A way to reduce primary residence taxes. Homestead exception.

Last weekend I blogged about the reasons Lower Macungie was forced to address a budget shortfall this past December. This week I am going to write a little bit about one mechanism I proposed as a candidate and formally in January we can employ to address this issue moving forward.

First I wanted to talk a little about a barrier that prohibits a place like Lower Macungie to deal with the impacts of sprawling commercial and Industrial growth. An issue that will further compound moving forward.

Reality is different land uses have different impacts and liabilities associated. Unfortunately, in PA we have a uniformity clause. Some states do, some don’t. Those that do have varied interpretations. As a consequence of PA’s strict interpretation, residential and commercial property cannot be treated differently for purposes of taxing absent specific provisions providing for exceptions. This is problematic because it prohibits localities to assess taxes based on new impact created. This issue is amplified in a township with a large inventory of distribution warehouses that are already and will continue to create costly liabilities and may someday be the driving force leading us to a local police force or 3rd fire station.

How does this fit into the smart growth philosophy I  subscribe to?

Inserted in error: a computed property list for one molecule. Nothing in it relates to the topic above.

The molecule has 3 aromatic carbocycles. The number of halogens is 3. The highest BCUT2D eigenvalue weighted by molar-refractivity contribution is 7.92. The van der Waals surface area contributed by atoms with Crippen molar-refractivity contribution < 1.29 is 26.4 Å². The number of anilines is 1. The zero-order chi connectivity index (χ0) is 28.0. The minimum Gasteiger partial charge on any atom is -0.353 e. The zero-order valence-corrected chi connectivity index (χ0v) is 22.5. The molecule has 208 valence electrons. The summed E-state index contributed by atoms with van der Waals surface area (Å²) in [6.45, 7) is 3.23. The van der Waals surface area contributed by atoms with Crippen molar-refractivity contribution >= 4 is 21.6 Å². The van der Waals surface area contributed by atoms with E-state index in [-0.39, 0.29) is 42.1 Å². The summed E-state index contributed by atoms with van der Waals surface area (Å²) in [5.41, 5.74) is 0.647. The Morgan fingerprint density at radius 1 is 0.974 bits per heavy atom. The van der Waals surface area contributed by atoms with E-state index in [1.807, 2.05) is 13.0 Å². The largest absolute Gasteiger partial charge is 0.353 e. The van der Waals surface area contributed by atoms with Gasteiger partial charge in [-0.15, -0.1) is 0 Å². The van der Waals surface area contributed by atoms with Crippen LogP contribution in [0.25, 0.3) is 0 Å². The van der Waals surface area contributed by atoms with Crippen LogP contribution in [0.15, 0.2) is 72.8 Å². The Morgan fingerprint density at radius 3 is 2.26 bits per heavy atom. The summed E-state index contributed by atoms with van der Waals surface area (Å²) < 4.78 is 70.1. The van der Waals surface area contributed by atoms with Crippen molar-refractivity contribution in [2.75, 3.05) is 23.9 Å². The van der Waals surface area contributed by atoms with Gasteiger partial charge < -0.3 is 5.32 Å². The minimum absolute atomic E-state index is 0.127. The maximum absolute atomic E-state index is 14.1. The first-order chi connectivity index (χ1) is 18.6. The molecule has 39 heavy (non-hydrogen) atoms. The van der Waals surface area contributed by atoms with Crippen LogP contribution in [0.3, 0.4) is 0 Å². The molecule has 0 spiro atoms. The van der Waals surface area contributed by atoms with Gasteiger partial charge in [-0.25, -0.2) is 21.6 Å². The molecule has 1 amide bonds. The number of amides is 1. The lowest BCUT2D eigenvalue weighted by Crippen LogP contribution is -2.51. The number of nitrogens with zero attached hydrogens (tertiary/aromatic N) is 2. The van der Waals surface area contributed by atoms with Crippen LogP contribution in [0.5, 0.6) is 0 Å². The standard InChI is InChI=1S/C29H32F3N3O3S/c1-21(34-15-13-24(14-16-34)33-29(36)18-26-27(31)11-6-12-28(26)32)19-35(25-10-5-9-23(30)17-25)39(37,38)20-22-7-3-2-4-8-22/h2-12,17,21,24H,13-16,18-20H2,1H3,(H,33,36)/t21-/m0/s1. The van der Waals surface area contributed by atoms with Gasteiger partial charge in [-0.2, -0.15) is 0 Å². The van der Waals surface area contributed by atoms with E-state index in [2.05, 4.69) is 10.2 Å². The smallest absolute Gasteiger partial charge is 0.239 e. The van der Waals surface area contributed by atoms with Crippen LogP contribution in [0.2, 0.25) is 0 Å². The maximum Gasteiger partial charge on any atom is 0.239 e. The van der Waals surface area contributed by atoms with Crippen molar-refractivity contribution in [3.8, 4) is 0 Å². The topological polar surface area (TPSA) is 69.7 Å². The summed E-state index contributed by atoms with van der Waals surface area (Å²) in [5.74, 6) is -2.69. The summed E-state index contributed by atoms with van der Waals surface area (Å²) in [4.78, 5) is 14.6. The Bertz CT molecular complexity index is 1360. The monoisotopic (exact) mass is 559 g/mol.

I believe greenfield development should pay it’s own way. We must be vigilant against direct and indirect taxpayer subsidies for land use patterns that fail to generate the revenue needed to mitigate new liabilities. Downstream impacts should be also accounted for beyond the 1st lifecycle. Oftentimes as political “feathers in a cap” localities negotiate one time windfalls of up front improvements. Unfortunately, rarely is the math done to see if new revenues are enough to maintain new infrastructure over multiple life-cycles. This is shortsighted.

The solution? A local homestead/farmstead exemption. You may already be familiar with this via state and school district programs. Local government can also take advantage of this program.

A local homestead/farmstead exemption is one provisional exception to the uniformity rule. The program is a way to target property tax relief for primary residences and farmland.  By enacting a homestead exclusion program the township can allow reductions in the assessed value of a primary residences or farmland property. This reduces the local property tax burden on these types properties. The homestead exclusion provides a tax reduction to all eligible properties in the taxing jurisdiction. Most importantly this applies to all primary owner occupied residences including, condominiums, single family homes.